Fully embedding e-tools in the European political process can increase their legitimacy and usage, which would be further supported by the active usage of these tools by the European institutions themselves. Integrating e-tools in existing processes can be extended to other forms of participation and consultation, for example, the implementation of article 11 TEU on dialogue with civil society.
Digital tools come with the risk of compromising the protection of personal data and privacy. E-democracy tools should not undermine data security, and citizens’ privacy should be safeguarded at all times. The structured involvement of the European Data Protection Supervisor in the development and implementation of tools could ensure this. In addition, e-democracy tools should be equipped with a form of monitoring to counter the spread of disinformation on these platforms and enable fact-based discussions.
Nevertheless, a persistent problem that comes with increasing digitalisation is the digital divide between those who are able to access and effectively use online tools, and those who do not have access or the capabilities to make use of them. To avoid unequal digital opportunities, internet access should be made available throughout Europe and emphasis should be placed on developing and improving people’s e-skills.
Lastly, feedback is essential to show that citizens’ contributions have been taken into consideration. Each tool should have clear and easily accessible information on the use of input and provide feedback to those that contribute.
Article 11 Implementation
The Lisbon Treaty introduced elements related to transparency, civil society dialogue, and participatory tools through the new Article 11 of the Treaty of the European Union, but its implementation is still a process in the making. Further implementation of Article 11 is therefore necessary, as well as reinforcing the participatory mechanisms at EU level. A clearer and more structured framework for citizen participation, spanning all institutions and stages of policy-making, would enable transversal and permanent civil dialogue. Actions mentioned in Article 11 such as “publicly exchange views” and “open, transparent and regular dialogue” also need further clarification. With regard to the first two provisions, the European Economic and Social Committee Liaison Group Roadmap on Article 11 offers both a vision and concrete steps to this end.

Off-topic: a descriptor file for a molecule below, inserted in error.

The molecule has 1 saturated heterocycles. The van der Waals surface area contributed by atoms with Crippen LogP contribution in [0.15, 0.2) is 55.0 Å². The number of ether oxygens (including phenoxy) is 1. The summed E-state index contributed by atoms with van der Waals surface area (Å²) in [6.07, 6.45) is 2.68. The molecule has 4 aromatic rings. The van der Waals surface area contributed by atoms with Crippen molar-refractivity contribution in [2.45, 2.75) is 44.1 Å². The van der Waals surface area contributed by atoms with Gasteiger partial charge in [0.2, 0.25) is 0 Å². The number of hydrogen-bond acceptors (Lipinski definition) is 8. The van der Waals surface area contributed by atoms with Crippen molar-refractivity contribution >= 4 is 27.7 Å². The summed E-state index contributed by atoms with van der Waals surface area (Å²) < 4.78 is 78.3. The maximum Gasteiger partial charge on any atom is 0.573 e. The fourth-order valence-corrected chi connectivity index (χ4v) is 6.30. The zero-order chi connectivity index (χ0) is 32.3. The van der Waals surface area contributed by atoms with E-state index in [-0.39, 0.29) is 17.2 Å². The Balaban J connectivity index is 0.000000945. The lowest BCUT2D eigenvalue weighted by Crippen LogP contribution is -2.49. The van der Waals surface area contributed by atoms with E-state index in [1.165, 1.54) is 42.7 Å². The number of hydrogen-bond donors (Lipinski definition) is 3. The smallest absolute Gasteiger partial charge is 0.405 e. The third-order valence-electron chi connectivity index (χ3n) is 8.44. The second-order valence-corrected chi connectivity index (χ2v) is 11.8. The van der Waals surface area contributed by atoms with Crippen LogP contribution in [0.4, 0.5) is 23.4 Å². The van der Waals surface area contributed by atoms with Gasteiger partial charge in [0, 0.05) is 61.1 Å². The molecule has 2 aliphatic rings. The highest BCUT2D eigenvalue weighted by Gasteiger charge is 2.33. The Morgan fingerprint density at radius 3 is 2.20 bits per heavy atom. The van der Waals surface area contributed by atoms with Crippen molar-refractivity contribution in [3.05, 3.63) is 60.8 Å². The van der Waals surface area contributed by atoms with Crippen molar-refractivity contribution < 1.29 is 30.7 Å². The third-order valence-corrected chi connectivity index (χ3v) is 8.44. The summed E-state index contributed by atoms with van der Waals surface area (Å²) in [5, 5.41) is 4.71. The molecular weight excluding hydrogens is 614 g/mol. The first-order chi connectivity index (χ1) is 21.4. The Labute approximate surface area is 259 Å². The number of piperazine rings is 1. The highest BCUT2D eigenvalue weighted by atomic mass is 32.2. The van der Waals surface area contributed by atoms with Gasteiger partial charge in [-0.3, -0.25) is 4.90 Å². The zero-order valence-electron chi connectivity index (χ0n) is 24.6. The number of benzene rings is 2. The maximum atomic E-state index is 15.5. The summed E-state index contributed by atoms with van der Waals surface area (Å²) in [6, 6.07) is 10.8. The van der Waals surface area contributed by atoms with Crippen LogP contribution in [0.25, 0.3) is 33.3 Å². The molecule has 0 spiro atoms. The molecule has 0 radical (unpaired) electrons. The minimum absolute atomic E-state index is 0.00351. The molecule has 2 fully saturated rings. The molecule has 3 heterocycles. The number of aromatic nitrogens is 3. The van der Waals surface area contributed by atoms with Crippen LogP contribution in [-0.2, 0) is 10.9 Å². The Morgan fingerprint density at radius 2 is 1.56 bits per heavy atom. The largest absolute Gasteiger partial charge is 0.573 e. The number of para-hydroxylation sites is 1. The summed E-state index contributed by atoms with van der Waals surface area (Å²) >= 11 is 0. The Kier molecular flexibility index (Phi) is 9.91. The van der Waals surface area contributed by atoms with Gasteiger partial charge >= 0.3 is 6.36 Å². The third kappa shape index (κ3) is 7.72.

Citizen Consultations can serve as a constructive tool for engagement if they are organised in a transparent and inclusive manner and if they allow for a meaningful dialogue between citizens and EU institutions. Communication by the institutions about how and whether citizens’ contributions affect the policy-making process is key. The European Movement welcomes new and innovative formats for discussions that constructively engage citizens and stakeholders from all sectors in the debate around Europe’s future. While a bottom-up and inclusive approach is crucial, the follow-up of the consultations need to be consistent and transparent.
Youth, refugees and minorities
In order for citizens to be able to participate more actively in Europe and to understand how the EU concretely affects their daily lives and what opportunities it can offer, the notion of European politics, citizenship, culture, and the workings of the EU institutions needs to feature more prominently on schools’ agendas. It is equally crucial to foster digital competencies and media literacy in schools to encourage active e-citizenship participation early on. The mechanisms through which young people can have a say in policy-making should be further developed by integrating a more efficient and continuous form of participation where young people become the main stakeholder. Furthermore, lowering the voting age to 16 could strengthen the representation of young people in decision-making forums.